Pine Island’s Heitz loans Mars meteorite to Calusa Nature Center
Pine Island resident and meteor hunter Tim Heitz has loaned a meteorite from his extensive collection to the Calusa Nature Center and Planetarium in Fort Myers. The mysterious rock, from the planet Mars, will be on display indefinitely at the center.
“This is one of only four places in the country where people can not only see a piece of planet Mars, but also touch it,” Heitz said.
Three other “touchable” exhibits exist: one is at the St. Louis Science Center, where Heitz had previously donated a meteorite; the second is at NASA’s Johnson Space Flight Center in Houston, Texas; and the third is at the Smithsonian National Museum of Natural History in Washington, D.C.
Heitz became interested in meteorite hunting in 1996 when he saw a news broadcast on television about a Mars meteorite that brought worldwide media attention because scientists claimed that it had evidence of microscopic bacteria life on Mars.
“That’s the first thing that peaked my interest and then there was something on the Discovery Channel about buying and selling meteorites – that’s where it all started,” Heitz said. “When I learned that people could buy and sell them I was hooked.”
A meteorite is a piece of debris that passes through Earth’s atmosphere and impacts with the Earth’s surface. Meteors can fall anywhere on the planet and large ones can create craters like the Barringer Meteor Crater in Arizona, The Odessa Meteor Crater in Texas and the Wolfe Creek Crater in Australia.
“Meteorites like the one I am loaning are created when the planet, in this case Mars, is impacted very hard, launching pieces of the planet into space,” Heitz said. “If those pieces come close enough to the Earth’s gravitation, it will pull them into our atmosphere where they fall to Earth for meteorite hunters to find.
“One question I’m frequently asked is, ‘How do you know it came from Mars?'” Heitz said. “And that’s a good question. Back in 1976 the United States sent the Viking I spacecraft to land successfully on Mars. As part of its mission, Viking I tested the atmosphere of the planet and sent the results back to Earth. When a meteorite is found on Earth it can be cut open and tested. If the gasses inside the meteorite match the readings Viking I found, you know the meteorite came from Mars.”
While living in St. Louis, Heitz was contacted by a man who wanted to sell a meteorite.
“I received a phone call about two months before Christmas in 2012 from a man that said his father had died and that he had a meteorite he wanted to sell,” Heitz said. “He thought I might be interested in buying it but he didn’t know how much it was worth.”
Heitz had the man take a photo and send it to him.
“The picture was very blurry and I couldn’t even tell whether it was a meteorite or not.” Heitz said. “I suggested he send it to me and if it was worth anything, I’d send him the money.”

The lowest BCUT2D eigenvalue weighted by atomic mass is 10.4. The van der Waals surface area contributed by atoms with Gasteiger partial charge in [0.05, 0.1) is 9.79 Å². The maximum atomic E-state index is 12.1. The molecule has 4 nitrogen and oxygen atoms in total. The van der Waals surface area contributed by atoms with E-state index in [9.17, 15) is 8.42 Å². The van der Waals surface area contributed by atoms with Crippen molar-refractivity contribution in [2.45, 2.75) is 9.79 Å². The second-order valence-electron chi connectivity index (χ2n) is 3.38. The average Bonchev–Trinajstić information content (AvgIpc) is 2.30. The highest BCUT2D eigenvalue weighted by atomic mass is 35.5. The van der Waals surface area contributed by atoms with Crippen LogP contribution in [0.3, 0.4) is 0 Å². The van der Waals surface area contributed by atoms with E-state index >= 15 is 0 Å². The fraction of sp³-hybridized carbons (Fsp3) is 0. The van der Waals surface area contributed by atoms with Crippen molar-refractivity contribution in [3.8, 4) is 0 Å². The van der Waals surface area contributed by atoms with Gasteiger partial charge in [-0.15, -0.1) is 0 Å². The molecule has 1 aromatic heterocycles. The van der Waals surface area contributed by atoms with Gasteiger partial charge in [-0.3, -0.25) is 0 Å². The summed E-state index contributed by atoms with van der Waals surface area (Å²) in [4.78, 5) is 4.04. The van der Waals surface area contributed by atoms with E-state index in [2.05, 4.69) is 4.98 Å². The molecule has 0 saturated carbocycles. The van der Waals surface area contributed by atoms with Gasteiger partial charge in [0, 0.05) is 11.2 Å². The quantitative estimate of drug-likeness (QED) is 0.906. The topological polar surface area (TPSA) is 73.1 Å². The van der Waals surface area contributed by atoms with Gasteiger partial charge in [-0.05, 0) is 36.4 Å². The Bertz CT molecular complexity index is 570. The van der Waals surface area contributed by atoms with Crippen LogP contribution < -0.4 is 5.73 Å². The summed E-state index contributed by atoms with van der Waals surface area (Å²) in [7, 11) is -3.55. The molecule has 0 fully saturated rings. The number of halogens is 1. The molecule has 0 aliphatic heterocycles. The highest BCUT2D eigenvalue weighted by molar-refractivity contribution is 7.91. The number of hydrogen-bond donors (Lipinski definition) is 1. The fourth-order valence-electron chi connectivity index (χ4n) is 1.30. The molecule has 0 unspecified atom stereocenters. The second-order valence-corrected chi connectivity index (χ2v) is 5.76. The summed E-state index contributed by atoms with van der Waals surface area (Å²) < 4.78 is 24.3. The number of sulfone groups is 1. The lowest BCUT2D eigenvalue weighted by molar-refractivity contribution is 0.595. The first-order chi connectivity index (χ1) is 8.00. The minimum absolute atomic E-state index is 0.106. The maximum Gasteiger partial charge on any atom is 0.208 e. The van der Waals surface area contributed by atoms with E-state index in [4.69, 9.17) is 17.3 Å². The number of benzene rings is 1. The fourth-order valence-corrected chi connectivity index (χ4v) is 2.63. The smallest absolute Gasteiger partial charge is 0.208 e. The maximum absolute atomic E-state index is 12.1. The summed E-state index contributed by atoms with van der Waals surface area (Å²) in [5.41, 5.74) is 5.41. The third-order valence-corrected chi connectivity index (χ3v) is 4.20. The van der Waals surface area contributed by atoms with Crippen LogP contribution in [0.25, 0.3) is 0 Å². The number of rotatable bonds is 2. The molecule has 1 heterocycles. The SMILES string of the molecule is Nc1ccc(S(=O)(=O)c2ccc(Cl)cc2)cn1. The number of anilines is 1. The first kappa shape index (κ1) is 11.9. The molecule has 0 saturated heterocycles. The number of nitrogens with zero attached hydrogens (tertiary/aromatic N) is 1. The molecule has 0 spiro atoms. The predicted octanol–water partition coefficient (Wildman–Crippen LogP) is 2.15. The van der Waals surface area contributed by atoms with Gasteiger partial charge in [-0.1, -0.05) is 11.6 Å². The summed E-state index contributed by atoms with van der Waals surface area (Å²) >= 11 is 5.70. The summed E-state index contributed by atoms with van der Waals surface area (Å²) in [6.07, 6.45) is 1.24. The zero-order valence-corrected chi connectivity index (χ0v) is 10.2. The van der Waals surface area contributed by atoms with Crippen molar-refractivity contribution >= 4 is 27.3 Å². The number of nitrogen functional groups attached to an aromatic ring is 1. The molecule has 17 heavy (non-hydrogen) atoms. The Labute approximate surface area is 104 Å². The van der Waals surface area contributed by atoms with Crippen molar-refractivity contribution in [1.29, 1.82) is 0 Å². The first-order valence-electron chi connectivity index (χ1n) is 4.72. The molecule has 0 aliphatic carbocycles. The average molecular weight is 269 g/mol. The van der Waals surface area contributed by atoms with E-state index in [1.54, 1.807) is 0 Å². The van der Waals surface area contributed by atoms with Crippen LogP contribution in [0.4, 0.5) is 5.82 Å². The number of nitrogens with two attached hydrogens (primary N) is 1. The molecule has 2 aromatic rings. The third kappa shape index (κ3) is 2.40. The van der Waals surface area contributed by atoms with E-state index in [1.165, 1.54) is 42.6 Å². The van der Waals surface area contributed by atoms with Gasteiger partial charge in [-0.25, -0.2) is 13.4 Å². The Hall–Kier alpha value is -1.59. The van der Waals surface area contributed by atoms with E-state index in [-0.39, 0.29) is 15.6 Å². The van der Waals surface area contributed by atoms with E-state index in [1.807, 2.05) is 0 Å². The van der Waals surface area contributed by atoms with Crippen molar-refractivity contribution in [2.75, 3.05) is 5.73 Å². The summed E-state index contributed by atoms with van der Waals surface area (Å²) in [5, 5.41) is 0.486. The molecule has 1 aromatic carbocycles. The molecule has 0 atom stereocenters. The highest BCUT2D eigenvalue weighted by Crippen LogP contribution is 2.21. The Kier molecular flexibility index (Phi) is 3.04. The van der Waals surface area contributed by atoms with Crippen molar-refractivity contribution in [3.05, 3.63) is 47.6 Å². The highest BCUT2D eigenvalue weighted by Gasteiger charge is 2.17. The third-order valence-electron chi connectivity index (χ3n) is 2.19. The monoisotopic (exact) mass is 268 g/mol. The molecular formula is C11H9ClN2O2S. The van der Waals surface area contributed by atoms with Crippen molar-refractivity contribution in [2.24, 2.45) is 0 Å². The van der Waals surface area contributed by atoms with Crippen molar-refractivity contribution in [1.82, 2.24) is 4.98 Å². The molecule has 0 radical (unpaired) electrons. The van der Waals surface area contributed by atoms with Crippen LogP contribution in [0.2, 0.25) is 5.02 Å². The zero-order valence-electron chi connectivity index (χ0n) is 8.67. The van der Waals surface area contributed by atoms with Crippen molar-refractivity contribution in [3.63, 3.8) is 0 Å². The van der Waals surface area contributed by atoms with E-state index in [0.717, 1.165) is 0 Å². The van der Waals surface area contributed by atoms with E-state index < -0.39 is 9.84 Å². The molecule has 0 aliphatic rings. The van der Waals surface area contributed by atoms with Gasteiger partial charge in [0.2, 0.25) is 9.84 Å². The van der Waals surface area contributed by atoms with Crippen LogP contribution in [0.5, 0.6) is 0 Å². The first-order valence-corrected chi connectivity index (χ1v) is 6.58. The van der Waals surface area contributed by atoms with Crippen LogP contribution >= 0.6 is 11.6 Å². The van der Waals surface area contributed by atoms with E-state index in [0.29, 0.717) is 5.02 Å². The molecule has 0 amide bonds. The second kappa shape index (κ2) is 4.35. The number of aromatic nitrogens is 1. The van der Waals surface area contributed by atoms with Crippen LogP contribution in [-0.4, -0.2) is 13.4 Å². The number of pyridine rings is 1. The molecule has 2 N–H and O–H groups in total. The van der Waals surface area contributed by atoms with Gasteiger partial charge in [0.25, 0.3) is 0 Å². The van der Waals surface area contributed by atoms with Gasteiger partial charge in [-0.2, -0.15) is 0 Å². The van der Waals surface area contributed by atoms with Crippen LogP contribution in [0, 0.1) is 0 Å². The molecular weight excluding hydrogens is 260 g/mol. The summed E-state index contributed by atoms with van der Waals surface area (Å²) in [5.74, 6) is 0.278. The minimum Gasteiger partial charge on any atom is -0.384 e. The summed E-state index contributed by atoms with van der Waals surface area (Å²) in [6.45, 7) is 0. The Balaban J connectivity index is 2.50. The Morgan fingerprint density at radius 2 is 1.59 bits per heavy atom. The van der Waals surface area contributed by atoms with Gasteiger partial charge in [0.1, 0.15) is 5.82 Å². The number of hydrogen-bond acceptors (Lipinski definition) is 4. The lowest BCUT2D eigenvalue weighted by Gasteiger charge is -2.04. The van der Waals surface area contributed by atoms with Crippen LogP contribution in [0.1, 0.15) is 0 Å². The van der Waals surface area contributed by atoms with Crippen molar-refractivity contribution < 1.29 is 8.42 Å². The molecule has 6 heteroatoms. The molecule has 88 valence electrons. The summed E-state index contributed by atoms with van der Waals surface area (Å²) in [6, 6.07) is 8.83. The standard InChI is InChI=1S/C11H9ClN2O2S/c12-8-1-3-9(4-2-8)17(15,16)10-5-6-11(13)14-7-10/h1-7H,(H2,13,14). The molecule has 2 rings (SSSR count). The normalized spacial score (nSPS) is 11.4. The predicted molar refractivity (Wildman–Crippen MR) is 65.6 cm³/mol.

Heitz learned later it was a $40,000 meteorite stolen from a museum.
“The man was arrested and I contacted the museum and returned it,” Heitz said. “It was a big story in St. Louis and written up in the St. Louis Post Dispatch.”
Last year the Calusa Nature Center & Planetarium had a grand opening to present the “Campo de Cielo” meteorite. Campo de Cielo meteorites are a group of meteorites that impacted the Earth about 600 miles northwest of Buenos Aires, Argentina, in an area named Campo de Ciera.
The 120-pound meteorite from Campo de Ciera was donated to the Calusa Nature Center and Planetarium in August of last year by the Toomey Foundation and is currently on display.
“When I heard about the Campo de Cielo exhibit at the Calusa Nature Center & Planetarium last year, I thought I’d loan a Mars meteorite,” Heitz said. “This particular meteorite was found in the desert of Morocco. I am fortunate enough to know people that live in Morocco and a gentleman sent this one to me.”
The “Heitz Mars Meteorite Exhibit” opened Friday night with a reception and unveiling that included light fare, drinks and a photo opportunity and meet-and-greet with Heitz. He also gave a few remarks about the excitement that comes from meteorite hunting.
The opening of the exhibit on Saturday included all-day space-related activities (crafts, games, a scavenger hunt and an information table with information from the SW Florida Astronomical Society).
“Mars is approximately 141 million miles from the sun and at it closest, approximately 50 million miles from Earth,” Heitz said. “This is an extremely rare opportunity to touch something that has traveled millions of miles from another planet to Earth.”
The Calusa Nature Center & Planetarium is located at 3450 Ortiz Ave, Fort Myers, FL 33905 Hours are Monday through Saturday, 10 a.m.to 4 p.m., and Sunday, 11 a.m. to 4 p.m.
Admission is $10 for adults, $5 for children 3-12 and free for children 2 and younger. For more information, call 239-275-3435.